Sail away with me
This Downtown Reykjavík Restaurant is situated by the port close to the whale watching tours. The house used to serve as storage space for fishing gear and other supplies for the boats but has recently be renovated. A welcome addition to the old harbour which in the last few years has been experiencing a makeover of cafés and restaurants.
So, walking into Kopar the atmosphere has already been set by the smell of the sea and the sound of boat engines. The magic continues as you enter the restaurant with its red bricks, old wood, flower pots and polished brass, also there is a slightly medieval look to the open kitchen, which I liked half expecting fat eunuchs and chained midgets stirring grand cauldrons instead of the legion of fine looking women making all kinds of foodie dreams come true. The night we came there we were sat by a window on the ground floor overlooking the boats in the marina. We were a bit early so we ordered a cold beer and watched the seagulls for awhile to prepare ourselves for the upcoming meal.
First up was the butter on a pebble ( with anise salt) and a really good sourdough bread. I love the idea of promoting Icelandic butter in different ways which seems to be all the rage now and the anise salt tied nicely into what was coming up. Our first dish were deep fried cod bellows (possibly my favourite part of the fish) with a cream cheese sherry and garlic dip. Crispy on the outside and juicy on the inside, very good. Followed with a scallop cheviche served with salmon roes and dill purré, absolutely delicious and I was so ready for more than a mouthful. With these two first courses we had pinot grigio San Angelo dry and crisp like a midwinter morning. Moving on to duck spring rolls, an interesting part of the menu but showcasing perhaps the underlying international influences of this restaurant going effortlessly back and forth between continents. The red fish we got next was maybe my personal favourite that night, served in two ways, deep fried and sautéed seasoned in miso, served on a bed of organic barley with peanut sauce. This dish was so perfectly put together that with every bite I wanted to have a taste of everything on the plate just melting together in my mouth, well done. The riesling we got served with the spring roll and red fish served its purpose. Next wine poured was a fragrant chianti, a cabernet/sangiovese from Valiano which I could have spent the rest of the weekend drinking with various bits of meat and cheese. Having said that, it also worked perfectly well with the next two courses. Possibly the best white fish living in Icelandic waters is the monkfish, also loner so it´s not really cought commercially but the restaurants pay a good price for them so the fishermen know where to go whenever they appear. Also the ugliest fish in the sea so up until after the middle of the twentieth century it simply thrown away. Served with a bit of bacon and pesto it is beautiful, rich in flavour and works surprisingly well with red wine. The classic lamb was also delicious, served with mushrooms, garlic and bernaise, mingling nicely. Then we got the tower of desserts and did our best to conquer it without succeeding more than to the extent of a semi successful guerilla raid. An orgy of dark and white chocolate, warm caramel, bits of cake, forest fruits and almond snow rising three storeys high. I hereby dare anyone to lead the assault.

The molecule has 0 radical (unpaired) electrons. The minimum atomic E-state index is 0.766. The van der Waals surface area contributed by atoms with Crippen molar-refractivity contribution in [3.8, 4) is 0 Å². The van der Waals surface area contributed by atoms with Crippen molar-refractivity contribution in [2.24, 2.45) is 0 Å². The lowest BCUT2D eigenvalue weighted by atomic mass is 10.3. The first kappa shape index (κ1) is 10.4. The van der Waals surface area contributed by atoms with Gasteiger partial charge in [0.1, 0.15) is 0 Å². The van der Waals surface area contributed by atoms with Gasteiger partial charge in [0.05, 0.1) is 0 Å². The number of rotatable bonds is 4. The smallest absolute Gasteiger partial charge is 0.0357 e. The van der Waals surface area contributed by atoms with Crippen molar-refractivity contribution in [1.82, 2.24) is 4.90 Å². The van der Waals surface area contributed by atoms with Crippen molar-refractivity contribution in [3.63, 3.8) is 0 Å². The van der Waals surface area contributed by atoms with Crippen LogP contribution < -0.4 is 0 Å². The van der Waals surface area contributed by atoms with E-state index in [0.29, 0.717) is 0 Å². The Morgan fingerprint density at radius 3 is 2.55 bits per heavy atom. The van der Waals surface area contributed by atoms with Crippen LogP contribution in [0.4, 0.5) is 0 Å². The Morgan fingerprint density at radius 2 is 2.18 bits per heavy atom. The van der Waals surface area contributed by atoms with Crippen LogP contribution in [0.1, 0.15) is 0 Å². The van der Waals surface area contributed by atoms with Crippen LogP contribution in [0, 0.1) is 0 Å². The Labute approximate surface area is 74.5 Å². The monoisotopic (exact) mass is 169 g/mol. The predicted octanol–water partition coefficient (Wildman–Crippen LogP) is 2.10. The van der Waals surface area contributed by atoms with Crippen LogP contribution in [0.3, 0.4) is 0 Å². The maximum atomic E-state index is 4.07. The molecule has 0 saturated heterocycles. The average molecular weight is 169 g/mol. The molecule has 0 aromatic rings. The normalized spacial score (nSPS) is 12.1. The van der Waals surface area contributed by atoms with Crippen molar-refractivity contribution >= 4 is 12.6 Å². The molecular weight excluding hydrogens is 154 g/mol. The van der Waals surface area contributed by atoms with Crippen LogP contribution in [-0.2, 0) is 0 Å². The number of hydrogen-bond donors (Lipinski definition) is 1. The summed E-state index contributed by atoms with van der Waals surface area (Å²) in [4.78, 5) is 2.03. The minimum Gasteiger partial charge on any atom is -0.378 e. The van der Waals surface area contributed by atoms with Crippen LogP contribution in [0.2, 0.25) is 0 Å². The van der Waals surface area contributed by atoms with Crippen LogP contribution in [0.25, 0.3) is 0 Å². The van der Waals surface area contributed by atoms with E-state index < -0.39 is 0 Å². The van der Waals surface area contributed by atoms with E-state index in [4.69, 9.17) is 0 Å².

Luckily there was coffee and a nice selection of spirits to help with digestion and mobility.
Thank you Kopar, we enjoyed!